The latter came walking past their cab; both husband and wife had an admirable view of his face in the light of a street lamp. It was working with violent emotion.
“Good-night, Mr. Bosinney!” called Winifred.
Bosinney started, clawed off his hat, and hurried on. He had obviously forgotten their existence.
“There!” said Dartie, “did you see the beast’s face? What did I say? Fine games!” He improved the occasion.
There had so clearly been a crisis in the cab that Winifred was unable to defend her theory.
She said: “I shall say nothing about it. I don’t see any use in making a fuss!”
With that view Dartie at once concurred; looking upon James as a private preserve, he disapproved of his being disturbed by the troubles of others.
“Quite right,” he said; “let Soames look after himself. He’s jolly well able to!”
Thus speaking, the Darties entered their habitat in Green Street, the rent of which was paid by James, and sought a well-earned rest. The hour was midnight, and no Forsytes remained abroad in the streets to spy out Bosinney’s wanderings; to see him return and stand against the rails of the Square garden, back from the glow of the street lamp; to see him stand there in the shadow of trees, watching the house where in the dark was hidden she whom he would have given the world to see for a single minute—she who was now to him the breath of the lime-trees, the meaning of the light and the darkness, the very beating of his own heart.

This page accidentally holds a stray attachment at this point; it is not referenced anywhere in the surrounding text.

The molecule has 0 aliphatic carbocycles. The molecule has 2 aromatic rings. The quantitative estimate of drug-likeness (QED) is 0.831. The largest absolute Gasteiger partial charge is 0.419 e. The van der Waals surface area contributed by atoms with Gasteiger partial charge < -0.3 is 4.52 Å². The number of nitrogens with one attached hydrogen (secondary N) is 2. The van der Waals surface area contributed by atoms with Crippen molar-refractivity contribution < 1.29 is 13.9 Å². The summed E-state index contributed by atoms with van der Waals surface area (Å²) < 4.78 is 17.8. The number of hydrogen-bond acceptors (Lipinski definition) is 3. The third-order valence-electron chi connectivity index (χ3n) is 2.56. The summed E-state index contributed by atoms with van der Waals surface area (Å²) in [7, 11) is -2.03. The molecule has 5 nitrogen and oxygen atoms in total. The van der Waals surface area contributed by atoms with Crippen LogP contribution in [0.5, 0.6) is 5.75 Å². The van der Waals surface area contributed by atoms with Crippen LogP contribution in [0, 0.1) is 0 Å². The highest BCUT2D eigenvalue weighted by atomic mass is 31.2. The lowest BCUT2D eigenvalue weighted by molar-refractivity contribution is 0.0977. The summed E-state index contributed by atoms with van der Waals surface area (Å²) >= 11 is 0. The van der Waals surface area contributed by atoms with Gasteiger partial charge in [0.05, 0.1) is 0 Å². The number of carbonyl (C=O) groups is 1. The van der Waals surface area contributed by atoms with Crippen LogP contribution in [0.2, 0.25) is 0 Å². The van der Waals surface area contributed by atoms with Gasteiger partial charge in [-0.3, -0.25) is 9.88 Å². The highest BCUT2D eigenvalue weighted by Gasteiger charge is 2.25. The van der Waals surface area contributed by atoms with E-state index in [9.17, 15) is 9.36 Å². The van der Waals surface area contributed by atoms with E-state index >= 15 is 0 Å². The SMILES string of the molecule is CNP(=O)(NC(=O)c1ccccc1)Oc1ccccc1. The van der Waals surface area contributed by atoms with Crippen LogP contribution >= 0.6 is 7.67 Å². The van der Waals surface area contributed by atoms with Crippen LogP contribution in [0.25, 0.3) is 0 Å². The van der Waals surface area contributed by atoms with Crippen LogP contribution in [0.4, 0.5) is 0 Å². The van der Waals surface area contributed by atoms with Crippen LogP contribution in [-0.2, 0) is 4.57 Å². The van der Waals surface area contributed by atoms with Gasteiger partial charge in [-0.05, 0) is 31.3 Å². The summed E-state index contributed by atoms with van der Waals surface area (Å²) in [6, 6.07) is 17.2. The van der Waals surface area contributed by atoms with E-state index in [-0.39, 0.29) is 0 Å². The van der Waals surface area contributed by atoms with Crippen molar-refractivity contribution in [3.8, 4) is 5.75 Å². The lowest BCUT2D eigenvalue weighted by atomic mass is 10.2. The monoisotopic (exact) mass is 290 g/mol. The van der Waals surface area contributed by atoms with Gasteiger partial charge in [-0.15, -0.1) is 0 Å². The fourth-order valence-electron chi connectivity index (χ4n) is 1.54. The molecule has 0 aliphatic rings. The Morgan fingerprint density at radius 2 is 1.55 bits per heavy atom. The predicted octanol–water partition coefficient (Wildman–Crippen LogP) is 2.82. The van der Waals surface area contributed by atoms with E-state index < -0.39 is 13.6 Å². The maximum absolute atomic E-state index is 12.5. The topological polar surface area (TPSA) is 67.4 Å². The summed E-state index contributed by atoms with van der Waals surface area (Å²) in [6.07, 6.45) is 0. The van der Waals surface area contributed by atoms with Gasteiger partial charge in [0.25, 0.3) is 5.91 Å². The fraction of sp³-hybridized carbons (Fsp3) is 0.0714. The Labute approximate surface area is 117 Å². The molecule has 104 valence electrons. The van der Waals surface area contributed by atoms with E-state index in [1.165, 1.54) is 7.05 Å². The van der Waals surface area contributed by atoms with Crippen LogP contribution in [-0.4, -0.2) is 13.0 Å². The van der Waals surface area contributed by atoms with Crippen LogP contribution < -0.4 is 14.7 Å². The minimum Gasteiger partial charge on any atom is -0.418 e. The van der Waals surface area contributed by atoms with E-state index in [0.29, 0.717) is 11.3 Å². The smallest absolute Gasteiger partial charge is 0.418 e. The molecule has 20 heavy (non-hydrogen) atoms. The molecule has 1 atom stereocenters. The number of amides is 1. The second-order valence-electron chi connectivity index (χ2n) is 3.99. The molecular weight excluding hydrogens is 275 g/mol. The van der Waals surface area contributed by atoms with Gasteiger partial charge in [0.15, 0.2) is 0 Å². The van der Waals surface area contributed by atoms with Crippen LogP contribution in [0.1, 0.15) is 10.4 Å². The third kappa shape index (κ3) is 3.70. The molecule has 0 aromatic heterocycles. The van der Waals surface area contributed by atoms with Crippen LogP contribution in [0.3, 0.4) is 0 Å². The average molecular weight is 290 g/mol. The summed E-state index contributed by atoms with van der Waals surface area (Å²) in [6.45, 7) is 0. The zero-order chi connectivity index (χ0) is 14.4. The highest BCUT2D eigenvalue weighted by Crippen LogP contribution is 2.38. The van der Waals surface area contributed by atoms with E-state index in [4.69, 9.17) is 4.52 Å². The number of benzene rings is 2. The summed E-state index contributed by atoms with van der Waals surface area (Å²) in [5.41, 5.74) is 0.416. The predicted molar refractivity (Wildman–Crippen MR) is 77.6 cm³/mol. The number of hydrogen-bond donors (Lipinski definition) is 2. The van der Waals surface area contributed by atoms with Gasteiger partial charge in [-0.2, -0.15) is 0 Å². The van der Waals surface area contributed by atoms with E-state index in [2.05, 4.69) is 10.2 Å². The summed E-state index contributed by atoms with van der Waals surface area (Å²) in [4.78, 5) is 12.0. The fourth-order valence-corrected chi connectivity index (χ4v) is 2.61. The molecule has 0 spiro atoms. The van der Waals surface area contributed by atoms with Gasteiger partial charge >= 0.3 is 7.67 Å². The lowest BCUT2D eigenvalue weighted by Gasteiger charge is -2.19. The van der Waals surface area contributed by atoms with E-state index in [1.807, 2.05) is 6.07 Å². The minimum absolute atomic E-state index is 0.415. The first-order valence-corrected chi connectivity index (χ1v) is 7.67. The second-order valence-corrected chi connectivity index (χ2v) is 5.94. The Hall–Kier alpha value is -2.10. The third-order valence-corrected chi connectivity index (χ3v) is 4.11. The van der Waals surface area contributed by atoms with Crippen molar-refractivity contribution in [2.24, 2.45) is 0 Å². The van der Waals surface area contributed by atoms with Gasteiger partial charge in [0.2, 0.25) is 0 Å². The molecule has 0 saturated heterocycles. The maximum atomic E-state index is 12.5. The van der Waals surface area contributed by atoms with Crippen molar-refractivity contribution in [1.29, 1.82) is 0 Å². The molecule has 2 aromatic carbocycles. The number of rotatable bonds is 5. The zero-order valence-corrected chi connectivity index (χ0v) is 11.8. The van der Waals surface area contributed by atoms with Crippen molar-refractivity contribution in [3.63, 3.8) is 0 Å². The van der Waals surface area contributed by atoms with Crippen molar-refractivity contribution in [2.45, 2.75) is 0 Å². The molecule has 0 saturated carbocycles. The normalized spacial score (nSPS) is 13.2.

DIAGNOSIS OF A FORSYTE
It is in the nature of a Forsyte to be ignorant that he is a Forsyte; but young Jolyon was well aware of being one. He had not known it till after the decisive step which had made him an outcast; since then the knowledge had been with him continually. He felt it throughout his alliance, throughout all his dealings with his second wife, who was emphatically not a Forsyte.
He knew that if he had not possessed in great measure the eye for what he wanted, the tenacity to hold on to it, the sense of the folly of wasting that for which he had given so big a price—in other words, the ’sense of property’ he could never have retained her (perhaps never would have desired to retain her) with him through all the financial troubles, slights, and misconstructions of those fifteen years; never have induced her to marry him on the death of his first wife; never have lived it all through, and come up, as it were, thin, but smiling.
He was one of those men who, seated cross-legged like miniature Chinese idols in the cages of their own hearts, are ever smiling at themselves a doubting smile. Not that this smile, so intimate and eternal, interfered with his actions, which, like his chin and his temperament, were quite a peculiar blend of softness and determination.
He was conscious, too, of being a Forsyte in his work, that painting of water-colours to which he devoted so much energy, always with an eye on himself, as though he could not take so unpractical a pursuit quite seriously, and always with a certain queer uneasiness that he did not make more money at it.